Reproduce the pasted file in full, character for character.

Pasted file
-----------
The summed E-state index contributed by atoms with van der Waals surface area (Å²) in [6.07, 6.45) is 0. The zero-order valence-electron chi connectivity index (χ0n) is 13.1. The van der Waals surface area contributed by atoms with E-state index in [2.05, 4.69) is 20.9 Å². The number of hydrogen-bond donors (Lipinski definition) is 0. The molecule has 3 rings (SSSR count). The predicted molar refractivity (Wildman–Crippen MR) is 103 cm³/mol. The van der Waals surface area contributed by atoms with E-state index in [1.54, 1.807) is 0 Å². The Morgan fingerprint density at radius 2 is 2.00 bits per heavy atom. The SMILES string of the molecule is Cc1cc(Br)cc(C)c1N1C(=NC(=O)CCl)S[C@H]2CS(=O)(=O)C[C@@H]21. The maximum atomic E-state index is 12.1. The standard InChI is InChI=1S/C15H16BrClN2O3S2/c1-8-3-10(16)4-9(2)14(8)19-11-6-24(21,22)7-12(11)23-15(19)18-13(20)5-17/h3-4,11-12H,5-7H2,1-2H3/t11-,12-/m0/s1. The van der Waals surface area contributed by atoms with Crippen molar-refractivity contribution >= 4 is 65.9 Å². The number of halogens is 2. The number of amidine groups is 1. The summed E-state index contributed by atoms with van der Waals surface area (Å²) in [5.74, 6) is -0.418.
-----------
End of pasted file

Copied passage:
The summed E-state index contributed by atoms with van der Waals surface area (Å²) in [6.07, 6.45) is 0. The zero-order valence-electron chi connectivity index (χ0n) is 13.1. The van der Waals surface area contributed by atoms with E-state index in [2.05, 4.69) is 20.9 Å². The number of hydrogen-bond donors (Lipinski definition) is 0. The molecule has 3 rings (SSSR count). The predicted molar refractivity (Wildman–Crippen MR) is 103 cm³/mol. The van der Waals surface area contributed by atoms with E-state index in [1.54, 1.807) is 0 Å². The Morgan fingerprint density at radius 2 is 2.00 bits per heavy atom. The SMILES string of the molecule is Cc1cc(Br)cc(C)c1N1C(=NC(=O)CCl)S[C@H]2CS(=O)(=O)C[C@@H]21. The maximum atomic E-state index is 12.1. The standard InChI is InChI=1S/C15H16BrClN2O3S2/c1-8-3-10(16)4-9(2)14(8)19-11-6-24(21,22)7-12(11)23-15(19)18-13(20)5-17/h3-4,11-12H,5-7H2,1-2H3/t11-,12-/m0/s1. The van der Waals surface area contributed by atoms with Crippen molar-refractivity contribution >= 4 is 65.9 Å². The number of halogens is 2. The number of amidine groups is 1. The summed E-state index contributed by atoms with van der Waals surface area (Å²) in [5.74, 6) is -0.418.